Brad Lidge Teetering on the Ledge

May 24, 2009 by  
Filed under Fan News

No one really expected to Brad Lidge to be perfect again in 2009. In fact, I heard some fans say they hope he blows his first save opportunity to put the streak behind him and concentrate more on helping the team repeat as World Champions.

Lidge broke the streak and now has blown three saves. What is more concerning is that he seems to have no command on his pitches and the question of his knee keeps arising.

When Lidge gave up that homerun to Alex Rodriguez in the ninth inning yesterday, I thought of all of the closers in my lifetime that have struggled after having stellar seasons in Philadelphia.

I started with Tug McGraw who never put it all together again after 1980 because of injuries. Tug would only save 15 more games in his career.
Then there was Al Holland. The man they called Mr T. Holland bragged about coming in with the high heat. After winning the Rolaids Relief man award in 1983, hitters feasted on his high heat as he gave up 14 home runs in 1984.

1985 found him being bounced around to three teams before going to the Yankees in 1986 where he would end his career after a poor showing in both ’86 and 1987.

We moved on to Steve Bedrosian. Bedrock came in and was the last relief pitcher in the National League to win the Cy Young Award with his strong performance in 1987.

Bedrock’s ERA went up nearly a point in 1988 and his saves dropped from 40 to 28 respectively. He moved on in 1988 and had an up and down career that ended in 1995 in Atlanta.
Mitch Williams kept our hearts in our throats with some of the most colorful saves in Phillies history. After setting what was then the saves record for the Phils in 1993, he gave up one of the most infamous home runs in World Series history (as least infamous from a Phillies fan’s perspective).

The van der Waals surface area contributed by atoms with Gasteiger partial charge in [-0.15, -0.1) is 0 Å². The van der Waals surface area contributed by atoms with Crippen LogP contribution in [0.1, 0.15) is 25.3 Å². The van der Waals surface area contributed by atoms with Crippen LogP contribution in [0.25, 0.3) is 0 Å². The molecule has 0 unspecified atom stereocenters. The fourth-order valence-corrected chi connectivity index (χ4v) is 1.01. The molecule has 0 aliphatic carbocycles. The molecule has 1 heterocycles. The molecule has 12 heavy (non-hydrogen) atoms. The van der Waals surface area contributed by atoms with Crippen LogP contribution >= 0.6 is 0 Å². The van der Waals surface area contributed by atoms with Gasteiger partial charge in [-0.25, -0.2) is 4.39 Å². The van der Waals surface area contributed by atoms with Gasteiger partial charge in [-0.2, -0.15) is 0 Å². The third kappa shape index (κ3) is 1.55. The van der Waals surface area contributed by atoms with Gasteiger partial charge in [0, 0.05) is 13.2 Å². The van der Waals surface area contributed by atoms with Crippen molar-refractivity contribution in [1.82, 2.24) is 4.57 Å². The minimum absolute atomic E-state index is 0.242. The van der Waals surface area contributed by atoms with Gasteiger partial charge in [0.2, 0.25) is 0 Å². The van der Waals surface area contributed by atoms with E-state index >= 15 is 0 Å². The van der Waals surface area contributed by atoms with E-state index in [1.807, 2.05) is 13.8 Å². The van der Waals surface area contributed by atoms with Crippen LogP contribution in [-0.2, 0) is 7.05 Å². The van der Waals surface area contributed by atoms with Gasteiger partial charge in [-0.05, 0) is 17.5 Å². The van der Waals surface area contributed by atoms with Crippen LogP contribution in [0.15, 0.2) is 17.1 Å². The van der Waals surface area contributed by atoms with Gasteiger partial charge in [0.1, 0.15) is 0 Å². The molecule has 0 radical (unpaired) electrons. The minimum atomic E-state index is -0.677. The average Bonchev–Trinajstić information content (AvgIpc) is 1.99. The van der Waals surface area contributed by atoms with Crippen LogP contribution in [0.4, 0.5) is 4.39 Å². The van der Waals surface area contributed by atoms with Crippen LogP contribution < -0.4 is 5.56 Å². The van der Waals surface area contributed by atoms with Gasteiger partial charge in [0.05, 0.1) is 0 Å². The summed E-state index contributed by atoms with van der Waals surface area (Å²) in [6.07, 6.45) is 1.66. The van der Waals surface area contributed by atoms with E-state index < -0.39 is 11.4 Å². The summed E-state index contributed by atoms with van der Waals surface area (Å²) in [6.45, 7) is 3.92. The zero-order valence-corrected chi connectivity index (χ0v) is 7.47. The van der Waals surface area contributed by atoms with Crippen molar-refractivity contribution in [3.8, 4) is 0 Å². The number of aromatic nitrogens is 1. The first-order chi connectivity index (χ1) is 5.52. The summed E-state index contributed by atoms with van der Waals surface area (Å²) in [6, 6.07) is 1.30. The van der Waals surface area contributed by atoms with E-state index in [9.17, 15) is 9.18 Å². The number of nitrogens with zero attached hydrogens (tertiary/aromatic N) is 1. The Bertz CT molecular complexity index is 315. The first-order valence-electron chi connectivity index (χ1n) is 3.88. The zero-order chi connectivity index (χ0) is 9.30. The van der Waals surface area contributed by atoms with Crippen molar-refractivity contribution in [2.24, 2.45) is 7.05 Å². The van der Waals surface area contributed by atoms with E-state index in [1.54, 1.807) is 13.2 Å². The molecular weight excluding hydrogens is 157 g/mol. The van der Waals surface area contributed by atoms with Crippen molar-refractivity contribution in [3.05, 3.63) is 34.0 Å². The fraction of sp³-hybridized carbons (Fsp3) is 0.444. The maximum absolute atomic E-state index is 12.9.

Wild Thing was shipped to Houston where he posted a 7.65 ERA. He never pitched effective again.

Jose Mesa. I still don’t think I can stomach discussing Joe Table. I take credit for the booing of his son at Veteran’s Stadium when he would talk on Phanavision. This guy holds the Phillies single season save record and the the record for the most times a relief pitcher has kept his team out of the playoffs.

I made the second stat up but it must be true! After his 45 save season of 2002, his ERA ballooned to 6.52 and he only saved 24 games while losing his closer job followed by his roster spot on the team. Joe Table would come back to haunt us once more in 2007 where he posted an 81.00 ERA in the playoffs.

Do I think Brad Lidge will head down this road? I certainly hope not. The point though is that many relief pitchers are anything but consistent. Lidge’s problems stem from his mechanics and ailing knee.

But don’t discount that some of it is in his head as well. What Lidge needs most is the get back into a game today and have a one, two, three inning. From there he can regain his form and confidence and again dominate the ninth inning.

Article Source: Bleacher Report - Philadelphia Phillies

Am I Missing Something About Chris Coste?

May 19, 2009 by  
Filed under Fan News

All Chris Coste has ever done his entire baseball life is battle. After an impressive Spring in 2006 he had the team made out of Spring Training. Then a last minute trade brought David Dellucci to the Phillies and Coste was optioned.

After being recalled and batting .328 with seven homeruns as a back up catcher, he was sure to be a lock for the 2007 squad. Not so, as the Phillies made the mistake of bringing in Rod Barajas.

Coste for a second time showed his worth and won the role. This offseason, the Phillies acquired back up catcher Ronny Paulino from the Pittsburgh Pirates. Again Coste had to compete for and again won the back up catcher role.

Yesterday, the Phillies signed veteran catcher Paul Bako to a minor league contract.


Are they filling out the minor league roster or is Coste really this inadequate?

Sure his batting average is down a little this year at .235, but with only 55 at bats, one good game can change all that.

Bako hit .209, .205, and .217 from 2006 to 2008 respectively. He is a year older than Coste and bats left handed, something the Phillies really don’t need on their bench.

Again, the move may just be to fill out the minor league roster, but why does it always seem like the Phillies are saying to Coste, you are just keeping a seat warm for someone else?

Coste won the back up job in 2009. Let him serve in that roll and I bet you will see some big hits from him both when he plays and off the bench.

If he can’t hit all season address it next winter. But for now, bringing in a career .231 hitter just doesn’t seem to make sense. Am I missing something?

Article Source: Bleacher Report - Philadelphia Phillies